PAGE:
The Supreme Court next construed OCGA 42-8-34.1 (c) in Manville v. Hampton, 266 Ga. 857 (471 SE2d 872) (1996), in which the defendant's probation was revoked because he committed a felony and violated a special condition of his probation by failing to pay court-imposed fines. Under those circumstances, the Supreme Court held that 42-8-34.1 (c) authorized the trial court to revoke the balance of the defendant's probated sentence (twenty-three years), rather than the maximum sentence for his felony (ten years). Id. at 859 (2). In reaching this result, the Supreme Court restated its holding in Gearinger that "where probation is revoked solely for the violation of a special condition, and not for a felony offense . . . the revocation court is authorized by section 42-8-34.1 (c) to revoke no more than the balance of a defendant's probation." (Punctuation omitted.) Id. Once again, the Supreme Court ignored 42-8-34.1 (c)'s qualifying language, "imposed pursuant to this Code section," making no distinction among different types of special conditions.
Thus, in Gearinger and Manville, the Supreme Court implicitly recognized that the phrase "imposed pursuant to this Code section" is meaningless, as 42-8-34.1 does not authorize the imposition of any special conditions of probation. Rather, as we recently explained in Williams v. State, 234 Ga. App. 37, 38 (505 SE2d 816) (1998), that authority originates elsewhere:
A trial judge is expressly authorized by OCGA 17-10-1 (a) to suspend or probate all or any part of the entire sentence under such rules and regulations as the judge deems proper. OCGA 42-8-35 sets forth 12 conditions which may be imposed on probation. This list, however, is not exclusive. A trial court certainly has broad discretion to determine the terms and conditions of probation. In the absence of express authority to the contrary, we see no logical reason why any reasonable condition imposed for probation or suspension of a sentence by a trial court should not be approved.
(Citations, punctuation and emphasis omitted.) See also Staley v. State, 233 Ga. App. 597, 598 (505 SE2d 491) (1998) (OCGA 17-10-1 (a) (1) "has been construed to give sentencing judges broad discretion in fashioning appropriate conditions of probation, tailored to the individual defendant's circumstances as well as the interests of society and the victim"); Penaherrera v. State, 211 Ga. App. 162, 163 (1) (438 SE2d 661) (1993) ("[a]ny 'reasonable condition' may be imposed"); Ballenger v. State, 210 Ga. App. 627, 628 (1) (436 SE2d 793) (1993).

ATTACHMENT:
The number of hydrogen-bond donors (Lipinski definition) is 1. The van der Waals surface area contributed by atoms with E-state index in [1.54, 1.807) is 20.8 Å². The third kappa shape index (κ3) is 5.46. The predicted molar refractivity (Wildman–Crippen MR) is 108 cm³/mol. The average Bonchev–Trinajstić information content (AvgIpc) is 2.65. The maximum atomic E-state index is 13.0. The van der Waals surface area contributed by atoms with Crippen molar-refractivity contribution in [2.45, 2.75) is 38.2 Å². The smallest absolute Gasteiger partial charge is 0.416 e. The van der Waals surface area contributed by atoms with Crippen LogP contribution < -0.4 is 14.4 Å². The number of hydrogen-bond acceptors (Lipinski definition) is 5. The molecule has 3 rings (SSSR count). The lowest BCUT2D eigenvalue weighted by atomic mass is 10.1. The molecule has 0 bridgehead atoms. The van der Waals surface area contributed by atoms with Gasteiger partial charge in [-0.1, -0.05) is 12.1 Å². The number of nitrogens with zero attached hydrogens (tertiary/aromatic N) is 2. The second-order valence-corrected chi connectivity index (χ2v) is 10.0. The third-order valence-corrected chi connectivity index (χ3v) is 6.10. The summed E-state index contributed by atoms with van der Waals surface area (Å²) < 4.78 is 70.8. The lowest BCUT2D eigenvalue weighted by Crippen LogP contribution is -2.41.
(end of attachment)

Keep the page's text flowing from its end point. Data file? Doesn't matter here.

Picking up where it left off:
Following the Supreme Court's decisions in Gearinger and Manville, this Court, in two subsequent cases, has attempted to give meaning to 42-8-34.1 (c)'s phrase "imposed pursuant to this Code section." See Lawrence v. State, 228 Ga. App. 745 (492 SE2d 727) (1997); Dunlap v. State, 231 Ga. App. 83 (497 SE2d 640) (1998). In Lawrence, the defendant's probation was revoked for the commission of two misdemeanor batteries and failure to pay fines ordered as a special condition of probation. The trial court sentenced the defendant to serve the balance of his sentence, which was four-and-one-half years, based on the commission of the batteries. This Court vacated the sentence on the ground that 42-8-34.1 (b) allowed the trial court to revoke a maximum of two years of the defendant's sentence for the misdemeanor batteries. However, the Court instructed that, pursuant to 42-8-34.1 (c), the trial court could revoke the balance of the defendant's sentence based on his nonpayment of fines, because the payment of fines was a special condition "imposed pursuant to this Code section." Id. The Court apparently based this conclusion on 42-8-34.1 (d)'s reference to "[t]he payment of restitution or reparation, costs, or fines."
However, 42-8-34.1 (d) does not authorize the imposition of fines as a special condition of probation; it merely states that the Court may require any fines "ordered by the Court" to be paid in one lump sum or in periodic installments. As noted above, other code sections provide the statutory authority for imposition of special conditions. In particular, the imposition of fines is specifically authorized by OCGA 17-10-8 and 42-8-34 (e). See Whitehead v. State, 207 Ga. App. 891, 892 (2) (429 SE2d 536) (1993); Todd v. State, 172 Ga. App. 231 (1) (323 SE2d 6) (1984). Thus, fines are not "imposed" as a special condition of probation "pursuant to" 42-8-34.1, despite the fact that they are mentioned in that section.
Moreover, Lawrence noted without explanation that the special condition at issue in Gearinger, the requirement that the defendant comply with the detention center's disciplinary rules, was "not a special condition 'imposed pursuant to [OCGA 42-8-34.1].' " However, our Supreme Court ruled that 42-8-34.1 (c) governed in Gearinger. Thus, Lawrence essentially ruled that Gearinger was wrongly decided by the Supreme Court, a determination this Court is not authorized to make.
In Dunlap, which is factually similar to this case, the defendant was sentenced to ten years for theft by taking, but the sentence was suspended upon the defendant's payment of a fine and the condition of banishment from the county. Id. at 82. One week later, the defendant violated the banishment condition, and the trial court ordered him confined for ten years. On appeal, the defendant argued that banishment was not a special condition imposed pursuant to OCGA 42-8-34.1, and thus only two years of his probation could be revoked pursuant to 42-8-34.1 (b). Citing Lawrence, this Court agreed and reversed the trial court's denial of the defendant's motion to vacate his sentence. Id. at 83-84.